Newspaper Page Text
MISSOURI. RIVER BOATS.
Trip? of <k? Old Bld? WkttUri Im.
the Early 1??? ?.
In the early days thore was n regu
lar lino of packets between St. I .nuts
and Si. Joseph, all side wheelers, nnd
the average round trip occupied eight
days. A bout left St. I.ouls every day
for the Missouri river, aud as thero
wero fourteen boats In the line each
boat made a round trip once every two
weeks during the season. During the
winter the boats ran between 8t. I.ouls
nnd New Orleans.
Coming up the river the boats ran
all night, but lu going down they al
ways laid up as soon as darkness set
in. In going down the river flio boats
usually left St. Joseph early in the
afternoon aud laid up for the night at
YVoston, where there was always a lot
of freight to load. Tho next day they
went to Lexington, the next to Itoon
rille nnd the next to St. Louis. Occa
sionally during high water a boat
would lenvo Lexington at daylight nnd
reach St. Louis In time for breakfast
the next morning.
The boats carried from 200 to 100
passengers on the trip up the river,
counting the immigrants on the deck,
but going back they only had cabin j
pussougers. Tho cablu fare from St.
I.ouls to St. Joseph ranged from $10
to $15, which included meals und state
room. The boats were all supplied
with fine cooks, and tho passengers
lived on the best that money could
Tho average boat carried 500 to 000
tons of freight In addition to passen
gers. During low water freight that
now costs 20 cents a hundred cost $2.50
a hundred. Tho oxpenso of a round
trip from St. Louis to St. Joseph, In
cluding loading and unloading, was es
timated at $4,000, and the income from
cost to $7,000. Each boat carried a
Crew of from 80 to 100 mou. The aver
age value of the boats in the line was
probably $45,000 each.
The boats wero often on sund lmrs,
where they sometimes remained for a
day and night, but altogether the time
was made surprisingly well. A pilot
who had a reputation for keeping his
boot off the bars commanded as high
ns $500 a month. Each boat was pro
vided with two pilots, aud this oxpenso
usually amounted to from $900 to $1,
000 a month. All a river pilot saved
he put lu big watch chain. You could
tell a high priced phot by the alee of
the UnkH lu hit gold watch chain. A
rattling good first mate who knew bow
to handle a boat after It at ck a bar
received $200 a mouth.
Poker was a favorite river amuse
ment, aud It wna not an uncommon
sight to see eight or ten games going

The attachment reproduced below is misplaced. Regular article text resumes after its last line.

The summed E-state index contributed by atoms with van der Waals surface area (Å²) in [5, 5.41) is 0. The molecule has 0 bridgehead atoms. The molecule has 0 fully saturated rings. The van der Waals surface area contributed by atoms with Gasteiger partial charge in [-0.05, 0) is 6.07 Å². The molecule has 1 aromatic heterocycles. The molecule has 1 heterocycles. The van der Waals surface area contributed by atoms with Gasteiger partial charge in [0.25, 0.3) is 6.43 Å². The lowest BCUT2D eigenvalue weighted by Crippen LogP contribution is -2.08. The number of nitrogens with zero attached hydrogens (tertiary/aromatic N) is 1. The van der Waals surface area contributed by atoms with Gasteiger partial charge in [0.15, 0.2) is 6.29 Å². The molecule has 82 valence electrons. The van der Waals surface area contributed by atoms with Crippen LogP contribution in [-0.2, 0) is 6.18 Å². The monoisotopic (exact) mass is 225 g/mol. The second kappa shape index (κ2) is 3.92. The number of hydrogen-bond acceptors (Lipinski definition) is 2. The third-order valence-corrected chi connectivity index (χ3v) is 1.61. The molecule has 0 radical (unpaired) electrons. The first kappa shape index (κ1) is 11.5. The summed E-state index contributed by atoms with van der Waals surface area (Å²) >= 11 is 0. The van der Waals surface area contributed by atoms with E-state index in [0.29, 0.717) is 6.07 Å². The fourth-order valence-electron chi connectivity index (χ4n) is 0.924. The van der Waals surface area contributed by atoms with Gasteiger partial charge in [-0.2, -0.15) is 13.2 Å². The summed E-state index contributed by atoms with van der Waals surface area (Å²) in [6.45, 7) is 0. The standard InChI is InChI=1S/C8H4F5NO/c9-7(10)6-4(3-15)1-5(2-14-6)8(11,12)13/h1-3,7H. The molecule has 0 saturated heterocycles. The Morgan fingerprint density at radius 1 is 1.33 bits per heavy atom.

at the same time lu tho main cabin of
a steamboat. And the playing was for
actual money, which was displayed In
stacka on die tables.
Among tho famous boats on the river
at that time were the Kate Kln'ney, F.
U. Aubry, Mornlug Star, John D. Per
ry. Sioux City, Omaha, Carrier and the
James II. Lucas. Tho last named mado
the fastest run In the history of tho
river?(59 hours ana 22 minutes from St.
Louis to St Joseph.
Ute first false eye was a metal band
which gripped the head nnd was fitted
with a plate to cover the blind eye,
covered with leather on which an
eye was painted. Then came shells,
like halves of nutshells, of gold, silver
or copper, enameled or painted to re
semble an eye and Inserted under the
eyelid. As an Improvement upon these,
artificial oyes were made of porcelain
and at last of glass.
"Did you ever notice anything funny
about his conversationY'
"Funny? 1 Bhould eay not. Thore's
absolutely no point to It."
"That's the funny pnrt of It Having
no point to it, how is it that he bores
so quickly?*'?Philadelphia Press.
A PImo Pt>r Him.
First Floorwalker?Poor old BJonea
has completely lost his hearing. Pm
afraid he will lose his Job. Socond
Floorwalker- Nousonno. H**8 to be
transferred to the complaint desk.?
Nothing Is so good for an Ignorant
man na silence, and If hs was sensible
of this hs would not be ignomui.?
PITH AND POINT.
A child is always surprised that you
don't know tho washerwoman at its
When you throw a friend a bouquet,
don't throw It bo he will catch the
thorns In his hands.
Hope is a progressive game. One's
children fulling to become famous, the
hope progresses to the grandchildren.
It is easy for a woman to he polite;
all she has to do Is to smile, but a
mau has to smile and raise his hat.
Worrying about the future is believ
ing there will be ghosts tomorrow,
though you know there are none today.
Parents are hard on their ehlhlron
when the children are young, and when
When the parents are ohl the children
are hard on the parents. ? Atehlson
The TlieuluKlt'itl I.nl?) rliilli.
Stephen Essex, a Methodist minister,
In the hero In "The Bishop's Nlcco."
Ills state of mind after his early wan
derings in tho theological labyrinth is
thus described by tho author, Clcorgo
At twenty-seven Stephen Essox had
not made a perfect recovery from (ho
panic Into which a premature discoV
ery of the plan of salvatlo.i had thrown
him. He had employed the remedies
which are prescribed to heal our coin
niOll moral Illnesses, but their aban
donee and variety as well as lfs dis
position to leave none untastcd had re
tarded his convalescence. Ills present